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TRADE

Casting The Film
Casting Trade centered first on its three young leads: the kidnapped 13-year-old girl Adriana; her 17-year-old brother Jorge, whose mission it is to save her; and Veronica, the young Polish woman trapped in the "tunnel” who becomes, for Adriana, a different kind of salvation. With these three roles crucially anchoring the film, Kreuzpaintner and company wanted to cast as wide a net as possible in order to find new talent with the right sensitivity and chemistry. 

For Veronica, the director selected the luminous young Polish actress Alicja Bachleda. Born in Mexico, Bachleda connected closely with its culture, and had already worked with Kreuzpaintner on Summer Storm. The two younger roles, Adriana and Jorge, were selected from open casting calls. After a two-country search that took the director and producer from Mexico to New York, Miami and Los Angeles, they ironically returned to hire two unknown actors whom they met in their first casting session in Mexico City.

"Our Mexican casting director was Carla Hool, who had done a wonderful job casting the movie Innocent Voices,” said Heller. "One of the first girls she brought us was a 12-year-old named Paulina Gaitan. She did the scene where she prays in front of the Virgin and asks for help and immediately we knew: this was a hire. Her emotions were so translucent and instinctive, we had tears in our eyes.”

Another actor at that first audition was Cesar Ramos, a charismatic 20-year-old who had largely been seen in Mexican TV commercials. "Caesar was one of the very first people we auditioned,” says Kreuzpaintner. "We thought, this is just too easy, it's too much luck the first time around and we've got to keep searching. So we did, and many months later we came back and looked at him again and said, this is definitely it. He had so much heart and charm and passion. Our first instincts were totally right.” 

For Heller, what was most impressive about these casting sessions was her director. "I've been to many sessions where the director never says anything. But here was this 27-year-old working with these young actors so intimately and confidently, encouraging them and sharing so openly what he wanted from them. I don't even know if they understood all the words, but they got it, believe me. I was astonished.”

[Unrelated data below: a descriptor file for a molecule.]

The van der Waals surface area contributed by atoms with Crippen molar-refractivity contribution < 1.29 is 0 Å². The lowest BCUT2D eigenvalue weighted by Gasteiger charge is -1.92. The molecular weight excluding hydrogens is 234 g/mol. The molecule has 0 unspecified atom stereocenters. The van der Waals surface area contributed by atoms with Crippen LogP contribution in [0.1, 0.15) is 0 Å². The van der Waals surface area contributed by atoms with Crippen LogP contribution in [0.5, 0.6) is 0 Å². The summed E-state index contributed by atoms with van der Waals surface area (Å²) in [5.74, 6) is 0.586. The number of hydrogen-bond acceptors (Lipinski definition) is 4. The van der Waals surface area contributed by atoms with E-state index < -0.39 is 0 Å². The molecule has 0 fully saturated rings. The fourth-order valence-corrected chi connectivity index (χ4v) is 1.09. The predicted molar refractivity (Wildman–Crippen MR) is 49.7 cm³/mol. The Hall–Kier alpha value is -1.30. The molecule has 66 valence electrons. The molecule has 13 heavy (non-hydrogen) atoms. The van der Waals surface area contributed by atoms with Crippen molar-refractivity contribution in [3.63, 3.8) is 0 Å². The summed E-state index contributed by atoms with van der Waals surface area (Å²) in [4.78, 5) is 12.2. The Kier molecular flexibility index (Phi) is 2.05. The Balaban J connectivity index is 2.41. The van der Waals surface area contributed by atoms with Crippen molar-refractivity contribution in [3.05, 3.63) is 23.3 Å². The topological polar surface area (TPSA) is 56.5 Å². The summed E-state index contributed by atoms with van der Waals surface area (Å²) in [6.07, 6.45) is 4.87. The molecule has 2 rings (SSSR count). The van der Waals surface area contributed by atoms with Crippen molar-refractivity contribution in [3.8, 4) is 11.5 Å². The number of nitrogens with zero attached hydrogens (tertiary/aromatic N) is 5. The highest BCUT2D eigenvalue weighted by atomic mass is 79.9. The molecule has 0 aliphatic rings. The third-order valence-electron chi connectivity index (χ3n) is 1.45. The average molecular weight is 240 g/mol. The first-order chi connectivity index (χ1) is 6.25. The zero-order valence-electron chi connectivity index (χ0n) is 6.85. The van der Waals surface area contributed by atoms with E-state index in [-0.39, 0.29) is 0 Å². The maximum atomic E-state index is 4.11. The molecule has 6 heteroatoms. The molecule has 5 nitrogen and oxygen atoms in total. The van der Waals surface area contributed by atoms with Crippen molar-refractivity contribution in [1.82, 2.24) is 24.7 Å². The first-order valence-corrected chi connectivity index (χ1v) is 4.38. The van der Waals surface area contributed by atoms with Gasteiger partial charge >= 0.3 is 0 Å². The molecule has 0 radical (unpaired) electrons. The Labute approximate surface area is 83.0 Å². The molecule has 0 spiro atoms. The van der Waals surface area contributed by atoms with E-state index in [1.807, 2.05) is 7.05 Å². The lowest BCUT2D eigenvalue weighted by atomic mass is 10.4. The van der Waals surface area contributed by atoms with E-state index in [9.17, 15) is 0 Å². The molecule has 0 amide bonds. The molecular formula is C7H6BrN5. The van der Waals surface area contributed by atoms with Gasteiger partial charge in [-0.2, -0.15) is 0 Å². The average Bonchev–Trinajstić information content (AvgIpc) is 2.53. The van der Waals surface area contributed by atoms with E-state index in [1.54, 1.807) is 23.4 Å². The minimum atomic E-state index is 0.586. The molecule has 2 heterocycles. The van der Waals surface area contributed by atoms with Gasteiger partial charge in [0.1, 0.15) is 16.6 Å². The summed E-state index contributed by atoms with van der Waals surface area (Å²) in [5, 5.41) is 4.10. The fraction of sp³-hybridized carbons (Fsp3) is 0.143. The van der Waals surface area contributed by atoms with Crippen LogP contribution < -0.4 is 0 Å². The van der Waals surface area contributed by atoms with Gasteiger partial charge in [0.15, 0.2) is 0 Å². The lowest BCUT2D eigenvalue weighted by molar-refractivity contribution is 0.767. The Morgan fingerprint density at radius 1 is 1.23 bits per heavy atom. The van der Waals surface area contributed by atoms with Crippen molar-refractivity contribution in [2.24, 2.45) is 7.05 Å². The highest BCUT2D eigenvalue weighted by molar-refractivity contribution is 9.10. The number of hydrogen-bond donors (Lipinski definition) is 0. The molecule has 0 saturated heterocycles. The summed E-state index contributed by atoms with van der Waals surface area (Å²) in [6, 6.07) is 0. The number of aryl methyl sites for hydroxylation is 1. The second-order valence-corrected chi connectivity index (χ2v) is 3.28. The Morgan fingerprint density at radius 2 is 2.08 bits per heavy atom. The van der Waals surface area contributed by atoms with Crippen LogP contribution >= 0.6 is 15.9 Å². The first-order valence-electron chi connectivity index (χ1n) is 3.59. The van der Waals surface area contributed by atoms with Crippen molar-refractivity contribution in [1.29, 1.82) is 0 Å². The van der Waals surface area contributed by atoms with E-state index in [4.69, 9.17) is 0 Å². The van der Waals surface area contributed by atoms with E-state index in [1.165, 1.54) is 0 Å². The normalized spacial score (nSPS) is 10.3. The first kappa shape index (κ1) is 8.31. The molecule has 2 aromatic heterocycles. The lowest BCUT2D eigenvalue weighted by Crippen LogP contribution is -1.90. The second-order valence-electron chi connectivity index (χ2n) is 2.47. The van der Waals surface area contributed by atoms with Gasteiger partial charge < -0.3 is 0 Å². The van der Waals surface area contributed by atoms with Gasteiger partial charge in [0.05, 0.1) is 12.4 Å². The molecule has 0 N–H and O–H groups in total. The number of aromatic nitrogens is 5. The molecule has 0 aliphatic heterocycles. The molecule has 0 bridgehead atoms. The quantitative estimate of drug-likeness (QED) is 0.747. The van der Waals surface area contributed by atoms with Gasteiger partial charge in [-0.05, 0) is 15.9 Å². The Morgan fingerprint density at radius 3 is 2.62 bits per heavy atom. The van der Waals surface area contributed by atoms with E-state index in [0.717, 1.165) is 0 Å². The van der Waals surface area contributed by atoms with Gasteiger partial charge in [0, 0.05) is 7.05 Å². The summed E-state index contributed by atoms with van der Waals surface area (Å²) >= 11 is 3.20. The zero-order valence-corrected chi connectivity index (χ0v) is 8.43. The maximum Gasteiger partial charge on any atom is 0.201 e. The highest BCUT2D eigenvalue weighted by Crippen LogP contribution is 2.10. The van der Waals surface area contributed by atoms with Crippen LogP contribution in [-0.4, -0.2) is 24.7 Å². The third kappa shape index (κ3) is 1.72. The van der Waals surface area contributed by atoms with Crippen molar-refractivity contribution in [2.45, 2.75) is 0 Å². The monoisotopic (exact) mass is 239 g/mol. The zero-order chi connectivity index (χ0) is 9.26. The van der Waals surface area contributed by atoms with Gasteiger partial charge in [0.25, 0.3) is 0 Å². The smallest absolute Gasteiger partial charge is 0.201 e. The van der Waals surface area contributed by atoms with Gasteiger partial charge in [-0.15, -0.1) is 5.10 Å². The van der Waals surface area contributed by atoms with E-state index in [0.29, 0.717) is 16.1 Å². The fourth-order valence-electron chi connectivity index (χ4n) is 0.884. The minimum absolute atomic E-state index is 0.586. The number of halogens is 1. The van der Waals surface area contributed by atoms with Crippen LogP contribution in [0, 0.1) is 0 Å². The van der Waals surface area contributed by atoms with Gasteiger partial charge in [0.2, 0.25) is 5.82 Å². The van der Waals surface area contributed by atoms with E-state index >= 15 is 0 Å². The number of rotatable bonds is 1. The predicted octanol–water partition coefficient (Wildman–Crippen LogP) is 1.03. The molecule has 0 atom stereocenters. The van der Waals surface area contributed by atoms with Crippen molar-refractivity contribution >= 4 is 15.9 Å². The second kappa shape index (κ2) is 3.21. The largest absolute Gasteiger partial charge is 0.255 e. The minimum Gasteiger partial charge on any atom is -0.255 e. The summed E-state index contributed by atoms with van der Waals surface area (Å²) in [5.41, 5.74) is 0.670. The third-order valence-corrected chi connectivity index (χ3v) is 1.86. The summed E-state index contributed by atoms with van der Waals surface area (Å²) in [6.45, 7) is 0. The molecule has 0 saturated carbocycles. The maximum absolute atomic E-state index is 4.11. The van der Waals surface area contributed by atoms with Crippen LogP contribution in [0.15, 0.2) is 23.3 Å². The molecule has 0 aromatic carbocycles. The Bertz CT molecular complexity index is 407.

For the role of Ray, the taciturn, world-weary Texas cop who unexpectedly becomes an ally in the personal mission of a young Mexican street kid, the filmmakers resisted traditional casting. "We didn't want the typical actor you'd expect to play a Texas cop,” said Kreuzpaintner. "Someone suggested Kevin Kline and I thought – could we get him? He was known a lot for Shakespeare and comedy, but this was completely different and we liked that. We also knew he's really selective about the roles he takes.”

Kline was so compelled by Rivera's script and by Kreuzpaintner's Summer Storm that he asked to meet the young director. Within three hours Kreuzpaintner was on a plane to New York, and what was expected to be a half-hour meeting turned out to be a five-hour marathon talking about the film, life, art, politics and Mexican culture.

"Within five minutes of talking to Marco, I could tell that he was not interested in the sensational or exploitative aspects of the story, and that he saw the film within a larger context,” said Kline. "He clearly had an aversion to clichés and, on a personal level, he seemed very open, vulnerable and giving. Plus he had a great sense of humor, which always helps. The first impression proved to be accurate during the filming process.”

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